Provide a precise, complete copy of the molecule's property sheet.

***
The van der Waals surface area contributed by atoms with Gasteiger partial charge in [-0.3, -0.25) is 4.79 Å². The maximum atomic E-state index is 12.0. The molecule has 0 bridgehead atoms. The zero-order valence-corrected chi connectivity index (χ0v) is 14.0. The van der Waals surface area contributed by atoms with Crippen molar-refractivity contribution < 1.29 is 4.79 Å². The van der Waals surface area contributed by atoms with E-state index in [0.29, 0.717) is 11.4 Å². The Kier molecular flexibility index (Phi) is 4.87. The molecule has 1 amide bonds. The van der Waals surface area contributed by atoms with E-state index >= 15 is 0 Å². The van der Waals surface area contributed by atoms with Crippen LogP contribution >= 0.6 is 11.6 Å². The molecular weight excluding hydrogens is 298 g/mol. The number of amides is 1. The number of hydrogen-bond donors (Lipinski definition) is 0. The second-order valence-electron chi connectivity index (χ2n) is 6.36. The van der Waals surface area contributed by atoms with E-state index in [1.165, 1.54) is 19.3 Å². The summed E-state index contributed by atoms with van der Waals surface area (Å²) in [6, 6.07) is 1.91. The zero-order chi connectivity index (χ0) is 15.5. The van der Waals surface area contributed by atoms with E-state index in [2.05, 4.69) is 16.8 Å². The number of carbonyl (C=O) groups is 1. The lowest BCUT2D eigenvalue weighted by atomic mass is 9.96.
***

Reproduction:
The van der Waals surface area contributed by atoms with Gasteiger partial charge in [-0.3, -0.25) is 4.79 Å². The maximum atomic E-state index is 12.0. The molecule has 0 bridgehead atoms. The zero-order valence-corrected chi connectivity index (χ0v) is 14.0. The van der Waals surface area contributed by atoms with Crippen molar-refractivity contribution < 1.29 is 4.79 Å². The van der Waals surface area contributed by atoms with E-state index in [0.29, 0.717) is 11.4 Å². The Kier molecular flexibility index (Phi) is 4.87. The molecule has 1 amide bonds. The van der Waals surface area contributed by atoms with E-state index >= 15 is 0 Å². The van der Waals surface area contributed by atoms with Crippen LogP contribution >= 0.6 is 11.6 Å². The molecular weight excluding hydrogens is 298 g/mol. The number of amides is 1. The number of hydrogen-bond donors (Lipinski definition) is 0. The second-order valence-electron chi connectivity index (χ2n) is 6.36. The van der Waals surface area contributed by atoms with E-state index in [1.165, 1.54) is 19.3 Å². The summed E-state index contributed by atoms with van der Waals surface area (Å²) in [6, 6.07) is 1.91. The zero-order chi connectivity index (χ0) is 15.5. The van der Waals surface area contributed by atoms with E-state index in [2.05, 4.69) is 16.8 Å². The number of carbonyl (C=O) groups is 1. The lowest BCUT2D eigenvalue weighted by atomic mass is 9.96.